One of the honors of my professional life, in addition to leading nonprofits and working toward social justice, is teaching at the Glenn College of Public Affairs at The Ohio State University. The students are so earnest and bright! Every semester, and sometimes every week, a student tells a story and I answer, “that was a leadership decision.”
- A donor wants to control the programming; that’s a leadership decision.
- A Board member wants you to co-mingle grant money; that’s a leadership decision- and a teachable moment.
- A parent challenges a procedure; that’s a leadership decision.
How you react is the difference between an agency that flourishes and one that struggles.
Donors, community leaders and others may want your agency to go in a way that is contrary to your agency’s agreed upon strategic direction. (Saying no to those requests, alone, is worth the investment in a strategic plan.) They may want you to do something with their gift that is against your values. Their values may be contrary to your organizational values. They may not want you to go in the direction that the Board has set.
That is the beauty of a strategic plan. In addition to aligning the work of an agency and getting everyone on the same page working toward the same goals, it allows the CEO to say no. Or, if the opportunity is so fabulous that no is not the right answer, to bring the idea to the Board for their consideration. That, too, is a leadership decision.
It’s easy to say yes. Someone brings you something, you say yes. They go away happy. No, on the other hand, engenders the completely opposite reaction. It’s hard to say no. It’s also critical to your and your agency’s success.
Those are not even, or by a long shot, the only decisions you will make or the only people to whom you will say no. Here’s some more:
- A funder wants you to apply for a new grant. It’s a lot of money but it’s not exactly what your agency does. Do you say no? (Yes, you do.) Can you? (You can.) Do you follow the money? (No.)
- A staff member does something that is against the spirit of a policy (or the law) but not technically the letter of that policy (or the law).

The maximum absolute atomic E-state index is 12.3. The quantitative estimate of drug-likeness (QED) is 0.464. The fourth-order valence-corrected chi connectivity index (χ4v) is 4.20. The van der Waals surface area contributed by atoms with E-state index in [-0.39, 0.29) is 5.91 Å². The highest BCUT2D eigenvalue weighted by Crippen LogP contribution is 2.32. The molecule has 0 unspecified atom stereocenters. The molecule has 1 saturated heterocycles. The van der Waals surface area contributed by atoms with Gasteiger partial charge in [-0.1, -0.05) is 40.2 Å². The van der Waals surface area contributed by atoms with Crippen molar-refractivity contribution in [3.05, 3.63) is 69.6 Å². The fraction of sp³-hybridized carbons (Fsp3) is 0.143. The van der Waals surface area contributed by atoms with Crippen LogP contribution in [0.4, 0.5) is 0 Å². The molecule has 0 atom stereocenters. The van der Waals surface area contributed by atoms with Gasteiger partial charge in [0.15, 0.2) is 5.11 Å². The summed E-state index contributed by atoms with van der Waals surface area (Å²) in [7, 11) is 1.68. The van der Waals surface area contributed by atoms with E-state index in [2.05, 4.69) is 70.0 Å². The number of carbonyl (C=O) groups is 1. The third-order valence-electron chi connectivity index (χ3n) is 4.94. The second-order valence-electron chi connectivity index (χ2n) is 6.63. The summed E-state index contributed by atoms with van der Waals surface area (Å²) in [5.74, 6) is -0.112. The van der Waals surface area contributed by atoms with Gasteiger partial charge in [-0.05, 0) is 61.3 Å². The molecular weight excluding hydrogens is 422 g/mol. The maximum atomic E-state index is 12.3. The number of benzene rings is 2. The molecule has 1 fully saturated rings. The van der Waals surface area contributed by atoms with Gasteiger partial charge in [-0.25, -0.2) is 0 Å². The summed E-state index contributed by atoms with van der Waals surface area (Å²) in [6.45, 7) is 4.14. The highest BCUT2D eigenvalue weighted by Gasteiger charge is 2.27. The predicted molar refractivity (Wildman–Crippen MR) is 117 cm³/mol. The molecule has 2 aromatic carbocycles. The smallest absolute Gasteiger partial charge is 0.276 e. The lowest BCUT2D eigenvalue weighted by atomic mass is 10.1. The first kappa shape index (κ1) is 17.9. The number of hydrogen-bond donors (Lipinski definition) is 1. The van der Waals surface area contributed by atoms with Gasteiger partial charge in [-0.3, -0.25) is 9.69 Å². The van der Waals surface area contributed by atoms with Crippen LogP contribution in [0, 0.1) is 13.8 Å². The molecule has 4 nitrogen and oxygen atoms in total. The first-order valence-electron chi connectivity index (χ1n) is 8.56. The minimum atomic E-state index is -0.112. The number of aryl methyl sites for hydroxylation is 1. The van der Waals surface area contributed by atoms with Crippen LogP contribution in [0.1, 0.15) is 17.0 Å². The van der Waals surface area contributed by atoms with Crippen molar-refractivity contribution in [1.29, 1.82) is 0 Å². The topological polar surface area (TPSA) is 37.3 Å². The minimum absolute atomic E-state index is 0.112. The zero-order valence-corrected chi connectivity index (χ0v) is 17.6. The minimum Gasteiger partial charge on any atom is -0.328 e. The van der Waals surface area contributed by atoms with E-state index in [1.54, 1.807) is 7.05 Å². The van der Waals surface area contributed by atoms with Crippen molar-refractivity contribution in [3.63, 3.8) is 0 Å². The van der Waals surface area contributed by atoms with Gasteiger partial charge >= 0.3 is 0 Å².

- The Executive Board regularly makes decisions in lieu of the full Board, which very well may be codified in your by-laws. (I recommend that clause is only used in the case of emergency.) That, too, is a leadership decision and while it’s not your decision as the CEO, it’s totally your problem. Fix it.
Your Board members will be as aware of their role as the person who trained them, which may have been no one. If you want your Board to speak with one voice, to understand their role and the expectations of that role, to understand your role, and the responsibilities within each, you will have to train them.
You will get the Board you build; some might say (have said) you will get the Board you deserve. The nonprofit Board structure is an illustration in opposites. CEOs serve at the pleasure of their Board. Our Boards are intended to be representative of the community we serve. We want and need a diverse mix of Board members, with a diverse set of experiences, and a diverse set of skills, who have the time, talent and treasure to help us move our missions forward. It is also true that nonprofit CEOs – many of whom have spent our lives in this field and have advanced degrees, decades of experience working on the issues our agency exits to address, and significant knowledge of board process, nonprofit governance and the law – may be reporting to a group of people who have none of the above.
It’s why building your Board is so critical. You can get a lot done on sheer willpower and many nonprofit CEOs have, but your agency will be unstoppable when your Board is trained to their role and fulfilling that role.
Everyone has different goals and often different priorities. It’s why it’s so important to define both for an agency.
That’s the thing about leadership, whatever you allow, whatever you promote, whatever you support, overtly or implicitly, intentionally or accidentally, you own.
The other thing is this: you also own the decisions the people who report to you make. How you react afterward? That’s all you!
We all know that any day could be the day we quit or get fired. There’s still a job to do – and you’re in the chair. Decide wisely.
What’s your experience with leadership decisions? Do you have a story you can share? As always, I welcome your insight, feedback and experience. Please share your ideas or suggestions for blog topics and consider hitting the follow button to enter your email. A rising tide raises all boats.